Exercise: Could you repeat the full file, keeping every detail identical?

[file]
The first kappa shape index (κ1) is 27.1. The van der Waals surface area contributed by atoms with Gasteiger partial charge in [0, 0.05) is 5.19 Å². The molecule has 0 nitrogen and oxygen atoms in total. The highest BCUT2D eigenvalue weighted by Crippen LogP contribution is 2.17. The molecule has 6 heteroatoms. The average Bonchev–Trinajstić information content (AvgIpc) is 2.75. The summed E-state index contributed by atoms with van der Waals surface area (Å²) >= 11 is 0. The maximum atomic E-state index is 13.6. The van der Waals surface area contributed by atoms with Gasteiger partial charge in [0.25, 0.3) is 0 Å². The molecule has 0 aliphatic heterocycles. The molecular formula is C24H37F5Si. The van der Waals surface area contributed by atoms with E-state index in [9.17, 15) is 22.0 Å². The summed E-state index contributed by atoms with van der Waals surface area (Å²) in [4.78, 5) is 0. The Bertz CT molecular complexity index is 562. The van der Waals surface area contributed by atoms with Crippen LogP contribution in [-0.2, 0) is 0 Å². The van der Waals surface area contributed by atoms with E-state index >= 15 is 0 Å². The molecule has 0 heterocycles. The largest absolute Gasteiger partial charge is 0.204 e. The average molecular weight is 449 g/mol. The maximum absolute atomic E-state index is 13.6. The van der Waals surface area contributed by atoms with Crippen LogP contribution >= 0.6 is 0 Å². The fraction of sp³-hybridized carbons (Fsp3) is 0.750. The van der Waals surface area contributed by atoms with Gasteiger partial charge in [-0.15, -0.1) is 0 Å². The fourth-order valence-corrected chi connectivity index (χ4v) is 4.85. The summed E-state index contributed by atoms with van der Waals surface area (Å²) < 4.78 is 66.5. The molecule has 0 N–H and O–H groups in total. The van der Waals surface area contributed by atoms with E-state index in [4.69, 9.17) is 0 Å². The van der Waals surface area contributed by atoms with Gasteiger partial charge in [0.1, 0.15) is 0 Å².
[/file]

The first kappa shape index (κ1) is 27.1. The van der Waals surface area contributed by atoms with Gasteiger partial charge in [0, 0.05) is 5.19 Å². The molecule has 0 nitrogen and oxygen atoms in total. The highest BCUT2D eigenvalue weighted by Crippen LogP contribution is 2.17. The molecule has 6 heteroatoms. The average Bonchev–Trinajstić information content (AvgIpc) is 2.75. The summed E-state index contributed by atoms with van der Waals surface area (Å²) >= 11 is 0. The maximum atomic E-state index is 13.6. The van der Waals surface area contributed by atoms with Gasteiger partial charge in [0.25, 0.3) is 0 Å². The molecule has 0 aliphatic heterocycles. The molecular formula is C24H37F5Si. The van der Waals surface area contributed by atoms with E-state index in [9.17, 15) is 22.0 Å². The summed E-state index contributed by atoms with van der Waals surface area (Å²) in [4.78, 5) is 0. The Bertz CT molecular complexity index is 562. The van der Waals surface area contributed by atoms with Crippen LogP contribution in [-0.2, 0) is 0 Å². The van der Waals surface area contributed by atoms with E-state index >= 15 is 0 Å². The molecule has 0 heterocycles. The largest absolute Gasteiger partial charge is 0.204 e. The average molecular weight is 449 g/mol. The maximum absolute atomic E-state index is 13.6. The van der Waals surface area contributed by atoms with Crippen LogP contribution >= 0.6 is 0 Å². The fraction of sp³-hybridized carbons (Fsp3) is 0.750. The van der Waals surface area contributed by atoms with Gasteiger partial charge in [-0.15, -0.1) is 0 Å². The fourth-order valence-corrected chi connectivity index (χ4v) is 4.85. The summed E-state index contributed by atoms with van der Waals surface area (Å²) < 4.78 is 66.5. The molecule has 0 N–H and O–H groups in total. The van der Waals surface area contributed by atoms with E-state index in [4.69, 9.17) is 0 Å². The van der Waals surface area contributed by atoms with Gasteiger partial charge in [0.1, 0.15) is 0 Å².